The Minnesota-based Hoverson is the author of "Land of Amber Waters: The History of Brewing in Minnesota." This new book has more than 300 pages of extremely readable, and beautifully illustrated narrative history of beer-making in America's Dairyland, wedded to another 300-plus pages of what is basically an encyclopedia of every brewery that has ever existed in the state, "The Drink That Made Wisconsin Famous" is interesting and essential reading for anyone interested in beer and brewing.
"Milwaukee in the 1930s: A Federal Writers Project City Guide"
Edited by John D. Buenker
Written in the 1930s as part of the Depression-era Federal Writers Project, this in-depth Cream City guide sat unpublished until this year, when Buenker prepped it for publication, adding a series of contemporary images to help illustrate the text. From Downtown sights to neighborhood parks and more, this snapshot of the city as it was about 80 years ago makes for fascinating reading.
"Milwaukee: City of Neighborhoods"
By John Gurda
This lavish, 466-page tome is an in-depth look at Milwaukee, neighborhood by neighborhood. Not only is it packed with the kind of detail and insight you expect from the doyen of Brew City history, John Gurda, it's loaded with great photos and the classic Milwaukee neighborhood posters by artist Jan Kotowicz.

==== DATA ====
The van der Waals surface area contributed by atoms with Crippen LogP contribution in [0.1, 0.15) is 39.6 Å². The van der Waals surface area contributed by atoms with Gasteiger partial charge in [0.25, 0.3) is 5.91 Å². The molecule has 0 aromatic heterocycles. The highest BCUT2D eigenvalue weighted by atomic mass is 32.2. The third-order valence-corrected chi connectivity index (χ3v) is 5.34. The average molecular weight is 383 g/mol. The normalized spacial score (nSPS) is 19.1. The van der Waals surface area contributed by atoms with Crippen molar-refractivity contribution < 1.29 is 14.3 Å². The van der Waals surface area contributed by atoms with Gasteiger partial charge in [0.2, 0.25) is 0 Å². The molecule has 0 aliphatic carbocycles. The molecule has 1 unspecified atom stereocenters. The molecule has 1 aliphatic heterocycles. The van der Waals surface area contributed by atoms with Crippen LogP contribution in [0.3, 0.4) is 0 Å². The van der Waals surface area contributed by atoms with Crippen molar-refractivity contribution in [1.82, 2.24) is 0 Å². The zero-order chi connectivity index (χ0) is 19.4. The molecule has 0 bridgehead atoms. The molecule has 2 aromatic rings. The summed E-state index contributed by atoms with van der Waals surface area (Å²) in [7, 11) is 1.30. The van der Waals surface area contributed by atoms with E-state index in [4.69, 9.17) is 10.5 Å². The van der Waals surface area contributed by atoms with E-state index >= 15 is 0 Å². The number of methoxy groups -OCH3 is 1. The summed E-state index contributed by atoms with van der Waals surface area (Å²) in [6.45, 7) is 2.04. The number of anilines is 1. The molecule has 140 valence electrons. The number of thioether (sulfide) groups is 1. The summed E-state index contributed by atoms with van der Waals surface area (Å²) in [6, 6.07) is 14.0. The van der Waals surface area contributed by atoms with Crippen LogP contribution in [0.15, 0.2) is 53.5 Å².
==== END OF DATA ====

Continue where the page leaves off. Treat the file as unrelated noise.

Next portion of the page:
"Milwaukee Frozen Custard"
By Kathleen McCann & Bobby Tanzilo
"Historic Milwaukee Public Schoolhouses"
"Hidden History of Milwaukee"
"The Milwaukee Police Station Bomb of 1917"
By Bobby Tanzilo
(PHOTO: Lori Fredrich)
Because I've written four books about Milwaukee, and I'll someday send my kids (hopefully) to college, I'd be remiss if I didn't suggest that you consider a book about "The Milwaukee Police Station Bomb on 1917," detailing the biggest loss of life in a single incident in U.S. history until Sept. 11, 2001, set right here in Milwaukee; or an in-depth look at "Historic Milwaukee Public Schoolhouses," which I wrote in an attempt to share my passion for the city's beautiful old school buildings; or "Hidden History of Milwaukee," a collection of the best of the early years of the Urban Spelunking series; or the new "Milwaukee Frozen Custard," co-written with Kathleen McCann, which traces the history of frozen custard from its debut in Brooklyn to Milwaukee, where it has become the delicious stuff of legend. The book also includes a guide to current stands in Milwaukee and beyond as well as a look at many of the classic and dearly departed custard stands.
By Carl Swanson
You may have read Carl Swanson's historical vignettes of old Milwaukee here at OnMilwaukee or on his blog, Milwaukee Notebook. Many of his excellent articles are collected in "Lost Milwaukee." Swanson has an eye for a great story and a good eye for detail, too. His research skills are ace and he weaves a good yarn. I always learn about Milwaukee history from Swanson's articles, which aren't dry or encyclopedic. Instead, they're engaging and eminently readable.
"A Crowded Hour: Milwaukee During the Great War, 1917-1918"
By Kevin Abing
In one of the most in-depth works on Milwaukee at War, Milwaukee County Historical Society archivist Kevin Abing takes us deep into World War I-era Brew City via his new book, "A Crowded Hour: Milwaukee During the Great War, 1917-1918." Abing, who's got the MCHS archives at his disposal, includes many rare photos, too.